Bertie: “Jeeves you are always right”.

Jeeves: “Thank you, sir”.




Jeeves’ darkest side maybe would be able to act like it.

Exactly as Charlie Mortdecai would love to act like it. But under a much more dark perspective. And Charlie is a soul where there is not any tendency for redemption. Charlie is without compassion but he is plenty of cruelty.


The main differences between Bonfiglioli’s duo and Bertie and Jeeves?

Charlie is absolutely more brilliant than his butler, although Charlie Mortdecai’s butler Jock Strapp will be incredibly dark and will kill and will and act as a real criminal in every possible situations where of course his cruel help is requested. He won’t be an eagle but he will be an executor in most cases of Charlie’s orders. Yes a good pair.

In the couple Bertie-Jeeves, of course it’s Jeeves the butler the leader of the situation and the smart one.

Bonfiglioli in a way has extremized his life to, putting a lot of him in Charlie’s character. Charlie is rich, Bonfiglioli was poor, Charlie is an art dealer. Bonfiglioli was an art dealer. Charlie doesn’t love law a lot, and is flexible in that sense just for using an euphemism. Same was for Bonfiglioli. Sometimes, of course.

But when and why was approached by Penguin Luke Pearson as illustrator ? Richard Bravery designer by Penguin contacted him considering that Pearson had previously drawn the cover for the publisher’s Essentials edition of Kingsley Amis’ Lucky Jim.

Pearson was so excited and accepted immediately this job.


” I quickly read the first book Don’t Point That Thing at Me, and designed a cover that I felt suited the tone of it, something that described the character and felt comic, with various hints of violence and a nasty edge. I assumed that the books would continue in a similar vein and that the covers could follow this one’s lead somehow” he told in an interview appeared on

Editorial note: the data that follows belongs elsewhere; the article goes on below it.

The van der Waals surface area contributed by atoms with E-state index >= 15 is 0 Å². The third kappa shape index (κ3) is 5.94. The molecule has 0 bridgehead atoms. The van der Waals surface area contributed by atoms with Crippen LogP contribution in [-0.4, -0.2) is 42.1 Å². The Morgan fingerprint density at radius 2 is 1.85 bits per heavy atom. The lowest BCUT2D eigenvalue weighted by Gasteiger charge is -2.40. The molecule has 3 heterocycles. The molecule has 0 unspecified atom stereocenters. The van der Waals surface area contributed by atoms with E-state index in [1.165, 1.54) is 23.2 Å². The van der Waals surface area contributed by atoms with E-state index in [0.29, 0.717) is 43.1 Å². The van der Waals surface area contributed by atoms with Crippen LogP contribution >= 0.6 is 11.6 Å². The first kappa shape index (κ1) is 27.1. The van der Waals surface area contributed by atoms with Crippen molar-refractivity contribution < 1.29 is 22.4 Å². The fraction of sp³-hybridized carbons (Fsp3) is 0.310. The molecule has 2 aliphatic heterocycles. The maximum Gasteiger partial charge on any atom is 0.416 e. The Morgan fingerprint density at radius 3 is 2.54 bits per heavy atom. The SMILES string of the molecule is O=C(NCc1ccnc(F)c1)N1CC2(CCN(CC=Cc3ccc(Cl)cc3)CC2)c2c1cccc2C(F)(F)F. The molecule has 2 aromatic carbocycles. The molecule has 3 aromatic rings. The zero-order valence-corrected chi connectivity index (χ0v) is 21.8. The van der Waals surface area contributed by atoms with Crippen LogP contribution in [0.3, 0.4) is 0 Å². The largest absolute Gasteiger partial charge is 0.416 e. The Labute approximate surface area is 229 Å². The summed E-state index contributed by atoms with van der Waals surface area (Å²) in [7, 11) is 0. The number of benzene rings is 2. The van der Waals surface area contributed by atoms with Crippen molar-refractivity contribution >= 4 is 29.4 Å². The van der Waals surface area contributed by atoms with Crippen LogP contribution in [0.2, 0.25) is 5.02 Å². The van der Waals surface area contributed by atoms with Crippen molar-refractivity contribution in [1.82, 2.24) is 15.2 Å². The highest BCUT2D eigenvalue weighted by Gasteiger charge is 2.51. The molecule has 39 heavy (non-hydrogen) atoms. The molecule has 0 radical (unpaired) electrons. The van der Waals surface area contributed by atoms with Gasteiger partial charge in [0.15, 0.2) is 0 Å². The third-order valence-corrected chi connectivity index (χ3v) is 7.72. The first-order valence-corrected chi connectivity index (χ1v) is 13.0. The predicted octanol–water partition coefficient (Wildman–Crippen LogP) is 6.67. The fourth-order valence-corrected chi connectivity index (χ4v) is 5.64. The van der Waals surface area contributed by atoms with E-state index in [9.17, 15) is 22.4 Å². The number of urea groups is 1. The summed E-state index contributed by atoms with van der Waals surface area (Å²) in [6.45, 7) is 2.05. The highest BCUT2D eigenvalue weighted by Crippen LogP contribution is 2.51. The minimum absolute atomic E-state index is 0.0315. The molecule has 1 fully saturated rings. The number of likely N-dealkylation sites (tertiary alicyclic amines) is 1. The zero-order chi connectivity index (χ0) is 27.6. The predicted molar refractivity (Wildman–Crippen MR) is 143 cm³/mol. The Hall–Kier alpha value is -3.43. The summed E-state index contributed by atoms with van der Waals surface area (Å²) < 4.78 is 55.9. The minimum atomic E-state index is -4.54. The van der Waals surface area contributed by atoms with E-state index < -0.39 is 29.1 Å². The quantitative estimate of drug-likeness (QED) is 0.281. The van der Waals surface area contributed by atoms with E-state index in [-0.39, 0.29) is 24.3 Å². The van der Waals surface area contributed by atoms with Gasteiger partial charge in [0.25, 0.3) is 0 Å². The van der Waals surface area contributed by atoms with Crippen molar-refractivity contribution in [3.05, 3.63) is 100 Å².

But…the latest book of The Mortdecai Trilogy Something nasty in the Woodshed was more difficult. Although the character is the same “That one is a completely different kind of book, weirdly out of step with the others and way, way darker”.

To the illustrator it felt it would be wrong if the third books didn’t look: “Distinctly different to the first book so I tried to design it in the same way I did the first, more or less thinking about it in isolation. I figured that if I could make the rest of them feel tied to both of these somehow, then they’d feel like a set”.

Pearson tried to make them feel uniform, real attractive, and every cover will tell the soul of the book.

There is not a Charlie Mortdecai’s face in these books. The reasons?


Pearson said: “Well they’re strong books. They can be comical books but of a dark comicity”.
Maybe it was better to leave the face…alone.


“Charlie Mortdecai’s face and those of other characters are so prominent. I’m very happy with it as a design, but I know that reading it for the first time with that cover, those faces are going to be in your mind from the start and I don’t know if I like that. I think having a hazy, uncertain view of what the protagonist looks like allows you to subconsciously put yourself in their shoes more easily, or at least come to conclusions that are more personal”.


Don’t Point That Thing at Me is out now for just 7 pounds and 99.

Have a good reading!


Anna Maria Polidori